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Flash Movie Review: Jem and the Holograms

It should not matter what other people think about the things that bring you joy. This seems like such a basic concept; you cherish desserts but your good friend does not or your significant other loves to go camping but you are not fond of it. For those individuals who shall we say have a stronger constitution, someone else’s thoughts and tastes have no bearing on their enjoyment. I knew this person who loved to dance; whenever the opportunity presented itself, they were the first one to get up and start dancing. They had a poor sense of rhythm but either they were not aware or just did not care. It did not stop some people from making comments or teasing remarks. Now some individuals who were not as sure of themselves as this dancer would probably stop dancing in public. For others they would ignore the remarks and comments, not stopping for anyone. I am aware this is not always an easy thing to do. When I first starting teaching fitness, I was a nervous wreck every time I walked into a class. Yelling in my mind were these voices that told me I was too big, not flexible or good enough; I was a fraud who was just pretending to be an instructor. There were so many other instructors who looked and acted the part with their snug fitting outfits that were color coordinated. I wore baggy basketball shorts, a loose T-shirt that had either a state logo or landmark and a baseball cap. It took me a long time to acquire the confidence to believe I was doing something good. Because of this I was able to understand what the main character was feeling in this musical adventure.    NOT until a video of her singing was uploaded to the internet did Jerrica, played by Aubrey Peeples (Rage, Nashville-TV), begin to believe in herself. Along with her sisters they would become overnight sensations; but would it be too much for them to handle? I do not know where to begin because I was void of any feelings by the end of this dramatic fantasy film. If I can explain, the entire script sounded like an example that would be used for a screenwriter’s 101 class; it was cliched, predictable and sappy. I was not familiar with the 1980s cartoon series this movie was based on, but the robot story line seemed like a totally different movie from the singing one. Even Molly Ringwald (Pretty in Pink, Sixteen Candles) playing Aunt Bailey left me perplexed since she came across as a flat one dimensional character. The only worthwhile scenes were the ones that had singing in them. This was such an odd film; notice I did not even list any other actors because their acting was so sad. If any of them look back at this they might want to change careers. There was an extra scene in the beginning of the ending credits.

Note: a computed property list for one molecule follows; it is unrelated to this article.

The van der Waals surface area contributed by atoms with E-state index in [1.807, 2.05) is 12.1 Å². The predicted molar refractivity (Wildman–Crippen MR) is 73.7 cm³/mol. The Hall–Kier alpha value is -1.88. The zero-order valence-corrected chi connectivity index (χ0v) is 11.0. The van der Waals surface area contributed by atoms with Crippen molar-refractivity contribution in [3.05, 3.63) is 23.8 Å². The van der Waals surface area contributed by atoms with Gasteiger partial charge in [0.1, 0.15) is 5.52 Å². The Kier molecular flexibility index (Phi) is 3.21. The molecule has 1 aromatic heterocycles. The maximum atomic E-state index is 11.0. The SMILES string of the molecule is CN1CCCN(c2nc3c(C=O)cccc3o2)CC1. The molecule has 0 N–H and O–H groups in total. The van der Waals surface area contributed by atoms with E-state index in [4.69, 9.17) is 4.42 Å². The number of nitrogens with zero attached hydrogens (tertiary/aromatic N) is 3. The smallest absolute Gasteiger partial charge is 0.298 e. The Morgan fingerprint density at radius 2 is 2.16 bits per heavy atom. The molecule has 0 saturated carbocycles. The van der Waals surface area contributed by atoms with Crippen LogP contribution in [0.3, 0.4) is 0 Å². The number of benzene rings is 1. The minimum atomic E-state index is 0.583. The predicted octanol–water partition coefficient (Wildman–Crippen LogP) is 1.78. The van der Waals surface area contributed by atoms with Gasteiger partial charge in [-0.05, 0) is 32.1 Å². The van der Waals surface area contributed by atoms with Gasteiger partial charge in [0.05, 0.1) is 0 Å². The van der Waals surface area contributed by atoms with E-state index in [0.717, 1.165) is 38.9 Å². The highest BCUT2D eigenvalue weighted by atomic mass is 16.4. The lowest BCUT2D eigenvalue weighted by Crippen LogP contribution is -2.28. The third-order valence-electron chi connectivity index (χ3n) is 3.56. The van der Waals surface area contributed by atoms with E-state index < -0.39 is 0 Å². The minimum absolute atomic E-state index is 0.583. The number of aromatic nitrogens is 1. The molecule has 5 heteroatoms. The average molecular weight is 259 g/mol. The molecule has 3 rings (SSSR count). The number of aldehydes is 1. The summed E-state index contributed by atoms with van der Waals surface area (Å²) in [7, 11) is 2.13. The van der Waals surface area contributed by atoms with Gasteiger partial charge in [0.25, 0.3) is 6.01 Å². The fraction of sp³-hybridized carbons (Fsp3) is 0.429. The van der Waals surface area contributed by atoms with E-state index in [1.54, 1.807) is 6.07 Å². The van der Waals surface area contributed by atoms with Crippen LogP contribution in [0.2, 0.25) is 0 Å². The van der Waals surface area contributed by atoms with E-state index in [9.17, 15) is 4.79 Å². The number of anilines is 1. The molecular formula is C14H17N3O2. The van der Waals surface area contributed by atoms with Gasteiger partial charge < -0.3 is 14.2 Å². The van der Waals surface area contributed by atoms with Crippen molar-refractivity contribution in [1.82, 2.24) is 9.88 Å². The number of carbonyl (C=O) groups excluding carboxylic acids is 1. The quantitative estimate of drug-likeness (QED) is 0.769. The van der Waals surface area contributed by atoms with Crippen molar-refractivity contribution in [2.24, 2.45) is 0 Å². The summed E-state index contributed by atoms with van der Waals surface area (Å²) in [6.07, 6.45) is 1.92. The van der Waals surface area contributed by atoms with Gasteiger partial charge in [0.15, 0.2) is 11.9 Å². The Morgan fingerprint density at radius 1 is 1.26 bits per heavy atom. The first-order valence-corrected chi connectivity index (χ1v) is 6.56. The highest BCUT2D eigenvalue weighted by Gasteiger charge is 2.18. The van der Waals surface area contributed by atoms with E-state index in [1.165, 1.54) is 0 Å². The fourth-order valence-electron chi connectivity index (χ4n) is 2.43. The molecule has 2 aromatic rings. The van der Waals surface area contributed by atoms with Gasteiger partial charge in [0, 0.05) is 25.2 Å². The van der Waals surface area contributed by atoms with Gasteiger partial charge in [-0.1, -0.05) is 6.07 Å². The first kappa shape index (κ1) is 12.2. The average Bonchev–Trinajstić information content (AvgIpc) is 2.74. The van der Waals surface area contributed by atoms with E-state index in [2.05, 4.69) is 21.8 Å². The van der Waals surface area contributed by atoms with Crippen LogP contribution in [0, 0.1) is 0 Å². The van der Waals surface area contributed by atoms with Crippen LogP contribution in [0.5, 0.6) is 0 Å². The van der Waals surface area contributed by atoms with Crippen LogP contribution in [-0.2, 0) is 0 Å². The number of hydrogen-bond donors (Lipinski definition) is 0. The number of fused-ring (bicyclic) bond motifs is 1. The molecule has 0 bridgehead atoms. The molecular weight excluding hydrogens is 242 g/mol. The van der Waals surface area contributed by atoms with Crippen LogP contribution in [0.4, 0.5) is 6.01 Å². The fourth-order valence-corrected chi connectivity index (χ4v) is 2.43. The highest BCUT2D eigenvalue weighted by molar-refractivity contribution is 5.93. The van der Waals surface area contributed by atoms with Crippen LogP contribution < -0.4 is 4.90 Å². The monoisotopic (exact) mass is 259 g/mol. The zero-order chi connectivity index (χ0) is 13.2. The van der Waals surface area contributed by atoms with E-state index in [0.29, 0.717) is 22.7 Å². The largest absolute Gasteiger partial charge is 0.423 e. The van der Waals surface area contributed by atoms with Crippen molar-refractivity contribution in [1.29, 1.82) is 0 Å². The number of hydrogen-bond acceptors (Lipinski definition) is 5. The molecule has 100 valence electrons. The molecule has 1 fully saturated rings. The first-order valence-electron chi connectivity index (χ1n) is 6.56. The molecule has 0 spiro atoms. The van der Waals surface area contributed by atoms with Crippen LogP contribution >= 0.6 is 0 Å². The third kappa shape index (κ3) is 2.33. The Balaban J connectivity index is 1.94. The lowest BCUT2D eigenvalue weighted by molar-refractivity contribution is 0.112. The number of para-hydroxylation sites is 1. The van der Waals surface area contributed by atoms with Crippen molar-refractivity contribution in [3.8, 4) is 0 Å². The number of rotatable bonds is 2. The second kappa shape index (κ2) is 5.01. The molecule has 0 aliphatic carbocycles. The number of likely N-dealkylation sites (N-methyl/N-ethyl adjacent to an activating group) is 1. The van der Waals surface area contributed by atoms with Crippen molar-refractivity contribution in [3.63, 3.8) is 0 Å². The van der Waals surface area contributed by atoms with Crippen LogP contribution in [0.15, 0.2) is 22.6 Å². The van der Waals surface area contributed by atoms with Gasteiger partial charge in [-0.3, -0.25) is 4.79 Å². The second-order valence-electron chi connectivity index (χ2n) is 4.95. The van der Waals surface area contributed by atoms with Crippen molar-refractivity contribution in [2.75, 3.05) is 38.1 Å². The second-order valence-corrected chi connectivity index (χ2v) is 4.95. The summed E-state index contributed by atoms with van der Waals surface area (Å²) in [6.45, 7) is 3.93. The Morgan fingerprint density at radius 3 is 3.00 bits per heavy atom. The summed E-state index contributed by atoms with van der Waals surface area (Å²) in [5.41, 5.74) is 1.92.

1 1/2 stars

 

 

 

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